By Dr. Jason Carthen
“Right now, they really need me and I am not in a position to transition my leadership. As a matter of fact, I think it’s best if I remain in this position because there are no viable candidates I feel would be a good fit.” The rest of the leadership team sat around the conference table and looked down without comment. There were no raucous acknowledgements of agreement or votes of confidence, just silence. After all, this was the elder statesman that had been serving in this leadership role for over 30 years.
Begin a Succession Plan
The people around the table would later say that his hesitancy to begin a succession plan for the organization was only stunting their growth and reducing the ability of the organization to eventually transition successfully. Was it hubris on the leader’s part or simply an inability to engage foresight to the detriment of the organization? After individually assessing team members and key stakeholders, it was evident a combination of fear and hubris was limiting the leader’s ability to embrace the idea of succession.
Lack of Focus
Until the tough conversation surrounding the overall well-being of the organization could take place, it was inevitable the organization was on a collision course with a slow attrition of followers, and a lack of mission focus. So, what’s the takeaway for us as leaders and followers? Ironically, courage is the key takeaway in this specific succession context, and is worthy of note.
Courage is Needed
You see, courage is needed in order for a follower to approach the leader and provide relevant feedback that points to a need for change (regardless of fear of reprisal), so the company can move forward successfully. Additionally, in the best interest of the organization, courage will be needed for the leader to address his/her fears while understanding the need for change. Sadly, history is filled with leaders who stayed around too long and could not reconcile their identities with the need for a necessary transition from their leadership. Eventually the company and its followers would mourn for them and come to be resentful with how low the once mighty would fall.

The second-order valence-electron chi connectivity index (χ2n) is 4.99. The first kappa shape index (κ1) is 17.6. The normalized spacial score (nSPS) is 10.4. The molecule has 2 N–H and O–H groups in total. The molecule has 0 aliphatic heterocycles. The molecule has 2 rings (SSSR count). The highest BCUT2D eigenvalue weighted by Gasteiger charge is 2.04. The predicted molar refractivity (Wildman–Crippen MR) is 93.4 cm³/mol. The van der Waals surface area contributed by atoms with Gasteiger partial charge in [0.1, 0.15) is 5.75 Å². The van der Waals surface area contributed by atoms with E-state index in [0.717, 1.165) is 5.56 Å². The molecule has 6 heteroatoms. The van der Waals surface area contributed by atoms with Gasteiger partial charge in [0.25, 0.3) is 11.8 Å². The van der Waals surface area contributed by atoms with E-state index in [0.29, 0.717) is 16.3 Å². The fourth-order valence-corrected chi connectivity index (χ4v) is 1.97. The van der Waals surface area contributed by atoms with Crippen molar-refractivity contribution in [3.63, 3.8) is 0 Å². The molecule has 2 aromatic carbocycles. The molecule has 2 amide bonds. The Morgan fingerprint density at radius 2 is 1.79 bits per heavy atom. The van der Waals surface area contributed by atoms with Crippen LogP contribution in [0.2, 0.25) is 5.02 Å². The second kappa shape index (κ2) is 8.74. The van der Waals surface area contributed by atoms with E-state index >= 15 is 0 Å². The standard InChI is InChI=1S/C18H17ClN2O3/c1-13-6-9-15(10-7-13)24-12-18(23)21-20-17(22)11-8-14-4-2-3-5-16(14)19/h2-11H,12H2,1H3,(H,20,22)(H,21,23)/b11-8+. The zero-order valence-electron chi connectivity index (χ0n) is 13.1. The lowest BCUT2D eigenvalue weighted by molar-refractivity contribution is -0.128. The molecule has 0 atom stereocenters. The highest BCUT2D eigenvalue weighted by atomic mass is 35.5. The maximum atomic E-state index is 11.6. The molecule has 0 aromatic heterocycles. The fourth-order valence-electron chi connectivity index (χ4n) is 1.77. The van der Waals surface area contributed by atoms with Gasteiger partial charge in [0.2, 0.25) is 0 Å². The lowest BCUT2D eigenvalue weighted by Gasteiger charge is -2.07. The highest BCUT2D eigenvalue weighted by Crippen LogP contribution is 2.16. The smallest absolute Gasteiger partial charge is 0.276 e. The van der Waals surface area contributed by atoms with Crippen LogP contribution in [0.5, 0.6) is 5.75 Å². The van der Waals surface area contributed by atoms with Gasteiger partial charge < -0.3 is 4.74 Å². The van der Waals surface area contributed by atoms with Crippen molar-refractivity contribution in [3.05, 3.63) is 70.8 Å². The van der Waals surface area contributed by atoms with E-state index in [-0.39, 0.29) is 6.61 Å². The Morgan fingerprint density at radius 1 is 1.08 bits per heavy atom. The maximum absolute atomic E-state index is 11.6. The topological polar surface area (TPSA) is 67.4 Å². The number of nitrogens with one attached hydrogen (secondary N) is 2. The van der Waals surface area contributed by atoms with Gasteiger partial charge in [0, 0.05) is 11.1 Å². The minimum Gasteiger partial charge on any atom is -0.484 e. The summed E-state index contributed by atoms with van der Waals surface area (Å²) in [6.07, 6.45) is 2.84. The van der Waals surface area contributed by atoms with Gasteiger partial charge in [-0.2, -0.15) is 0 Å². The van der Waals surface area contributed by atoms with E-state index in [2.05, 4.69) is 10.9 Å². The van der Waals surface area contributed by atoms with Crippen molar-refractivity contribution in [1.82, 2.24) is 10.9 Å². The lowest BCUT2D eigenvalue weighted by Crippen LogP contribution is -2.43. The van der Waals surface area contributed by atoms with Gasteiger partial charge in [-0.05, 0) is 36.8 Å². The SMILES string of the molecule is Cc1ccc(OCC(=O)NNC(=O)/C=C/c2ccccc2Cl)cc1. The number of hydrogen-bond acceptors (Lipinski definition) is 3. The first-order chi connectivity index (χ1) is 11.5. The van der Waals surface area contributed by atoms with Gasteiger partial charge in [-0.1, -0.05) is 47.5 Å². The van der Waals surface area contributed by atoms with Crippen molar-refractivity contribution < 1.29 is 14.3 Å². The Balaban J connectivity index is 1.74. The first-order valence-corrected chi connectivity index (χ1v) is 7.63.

Key Steps for Successful Transition
However, history also reveals instances of leaders who embraced the need for succession all along and in fact used it to groom and position a candidate for the best chance of success for the organization…a celebration if you will. In their book, “Planning Your Succession” Dale Bonner and Samuel Chand outline key steps for a successful transition:
1. Assess the psychological barriers to avoiding succession.
2. Adopt a succession plan and stick to it.
3. Select and develop a successor.
4. Leader, exit stage left.
Their premise is that succession will not take place by itself and there is a greater likelihood of success if everyone is on board and taking the necessary steps to make the succession intentional. I submit to you today that while succession planning is not easy, it offers a great opportunity to help an organization and its stakeholders successfully maintain a positive legacy while helping the leader celebrate throughout the process.
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